Kaspersky blocks 11 million phishing attempts via emails in SEA

Phishing, especially through emails, remains one of the often-used entry points of cybercriminals when launching attacks on organizations. Proof of this is the 11 million phishing links cybersecurity solutions firm Kaspersky blocked in Southeast Asia for the year 2021.

Kaspersky’s Anti-phishing system found most of it on devices of the company’s internet solutions users in Vietnam, Indonesia, and Malaysia.

“With all the critical data being sent via email, it is expected for cybercriminals to see it as an effective and lucrative entry point,” said Yeo Siang Tiong, General Manager for Southeast Asia at Kaspersky. “An unfortunate example is the $81M Bangladesh Bank Heist in 2016 which was made possible by a single, successful targeted phishing attack.”

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Kaspersky data revealed the total phishing links it detected and blocked globally reached more than 250 million. In total, 8.2% of Kaspersky users in different countries and regions around the world have faced at least one phishing attack.

The report noted how cybercriminals use current trends or topics (e-commerce, entertainment, current events) in subject lines or messages to lure unsuspecting users to click the malicious links.

Unsecured networks in remote work setups contributed to the increase in business e-mail compromise (BEC) sent to employees as cybercriminals hope to penetrate corporate networks.


BEC attacks are a type of fraud that involves impersonating a representative from a trusted business. A BEC attack is defined as a targeted cybercriminal campaign that works by:

  • Initiating an e-mail exchange with a company employee, or taking over an existing one;
  • Gaining the employee’s trust;
  • Encouraging actions that are detrimental to the interests of the company or its clients.

“Enterprises in the region should carefully look into holistic and in-depth cybersecurity technologies to beef up the security of their highly critical mail servers,” Siang Tiong said.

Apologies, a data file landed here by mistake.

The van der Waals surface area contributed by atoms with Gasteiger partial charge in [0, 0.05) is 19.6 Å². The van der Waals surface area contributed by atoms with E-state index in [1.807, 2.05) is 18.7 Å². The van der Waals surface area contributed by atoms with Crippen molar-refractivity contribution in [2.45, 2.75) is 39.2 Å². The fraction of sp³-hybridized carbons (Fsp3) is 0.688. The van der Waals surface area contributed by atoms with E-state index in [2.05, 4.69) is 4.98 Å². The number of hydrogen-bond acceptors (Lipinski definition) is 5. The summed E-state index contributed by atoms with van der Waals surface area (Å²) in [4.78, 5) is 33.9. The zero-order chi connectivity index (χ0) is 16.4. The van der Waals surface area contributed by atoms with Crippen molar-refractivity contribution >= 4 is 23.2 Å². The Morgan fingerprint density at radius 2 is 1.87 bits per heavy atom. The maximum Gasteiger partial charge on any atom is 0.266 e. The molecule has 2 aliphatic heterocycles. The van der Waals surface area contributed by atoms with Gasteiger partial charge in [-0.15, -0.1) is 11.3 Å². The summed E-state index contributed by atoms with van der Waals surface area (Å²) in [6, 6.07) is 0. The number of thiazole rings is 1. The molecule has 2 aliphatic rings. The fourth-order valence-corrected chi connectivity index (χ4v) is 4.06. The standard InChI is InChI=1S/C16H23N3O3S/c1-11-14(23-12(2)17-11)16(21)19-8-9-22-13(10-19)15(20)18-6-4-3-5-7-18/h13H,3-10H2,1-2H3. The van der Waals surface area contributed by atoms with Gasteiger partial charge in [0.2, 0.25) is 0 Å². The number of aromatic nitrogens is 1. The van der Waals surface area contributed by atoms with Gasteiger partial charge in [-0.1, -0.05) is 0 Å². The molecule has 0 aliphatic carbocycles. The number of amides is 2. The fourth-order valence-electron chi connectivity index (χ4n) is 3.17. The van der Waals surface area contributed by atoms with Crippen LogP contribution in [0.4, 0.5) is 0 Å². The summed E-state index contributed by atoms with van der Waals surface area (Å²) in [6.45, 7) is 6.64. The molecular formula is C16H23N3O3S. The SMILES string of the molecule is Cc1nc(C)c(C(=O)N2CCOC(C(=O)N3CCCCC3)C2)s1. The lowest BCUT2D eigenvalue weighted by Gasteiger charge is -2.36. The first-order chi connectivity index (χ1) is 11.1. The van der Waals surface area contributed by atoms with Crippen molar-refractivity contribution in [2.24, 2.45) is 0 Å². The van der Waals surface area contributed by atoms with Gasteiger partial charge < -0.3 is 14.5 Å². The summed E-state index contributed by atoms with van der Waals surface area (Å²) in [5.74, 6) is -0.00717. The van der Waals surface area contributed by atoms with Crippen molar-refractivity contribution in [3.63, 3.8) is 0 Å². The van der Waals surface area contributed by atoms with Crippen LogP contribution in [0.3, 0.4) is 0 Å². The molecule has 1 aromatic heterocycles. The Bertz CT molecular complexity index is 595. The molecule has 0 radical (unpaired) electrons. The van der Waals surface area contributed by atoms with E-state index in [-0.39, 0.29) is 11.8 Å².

Citing a study by US wireless network operator Verizon, Kaspersky said BEC was the second most common type of social engineering attack in 2021, “and the FBI reported that BEC attacks cost US businesses more than $2 billion from 2014 to 2019.

Kaspersky experts are increasingly observing BEC attacks. In Q4 2021, Kaspersky products prevented over 8000 BEC attacks, with the greatest number (5,037) occurring in October. The security experts also found that the attacks tend to fall into two categories: large-scale and highly targeted.

“The former is called “BEC-as-a-Service,” Kaspersky explained, “whereby attacks simplify the mechanics behind the attack in order to reach as many victims as possible. Attackers sent streamlined messages en masse from free mail accounts, with the hope of snaring as many victims as possible. Such messages often lack high levels of sophistication, but they are efficient.

Handling BEC attacks

Cybercriminals use a fairly wide range of technical tricks and social-engineering methods to win the trust and carry out fraud.

Kaspersky advises organizations to take measures to at least minimize the threat from BEC attacks:

  • Set up SPF, use DKIM signatures, and implement a DMARC policy to guard against fake internal correspondence. In theory, these measures also permit other companies to authenticate emails sent in the name of your organization (assuming, of course, that the companies have those technologies configured). This method falls short in some ways (such as not being able to prevent ghost spoofing or lookalike domains), but the more companies that use SPF, DKIM, and DMARC, the less wiggle room cybercriminals have. The use of these technologies contributes to a kind of collective immunity against many types of malicious operations with e-mail headers.
  • Train employees periodically to counter social engineering. A combination of workshops and simulations trains employees to be vigilant and identify BEC attacks that get through other layers of defense.
  • Use security tools to protect corporate communication channels such as Kaspersky Secure Mail Gateway with a solid set of anti-phishing, anti-spam, and malware detection technologies. While BEC represents one of the most sophisticated types of email compromise, the product has a dedicated heuristic model for processing indirect indicators and detecting even the most convincing fake emails.
  • Subscribe to in-depth and regularly updated threat intelligence services to have in-depth visibility into cyber threats targeting your organization.

Kaspersky solutions with content filtering specially created in the company’s lab already identify many types of BEC attacks, and its experts continually develop technologies to protect further against the most advanced and sophisticated scams.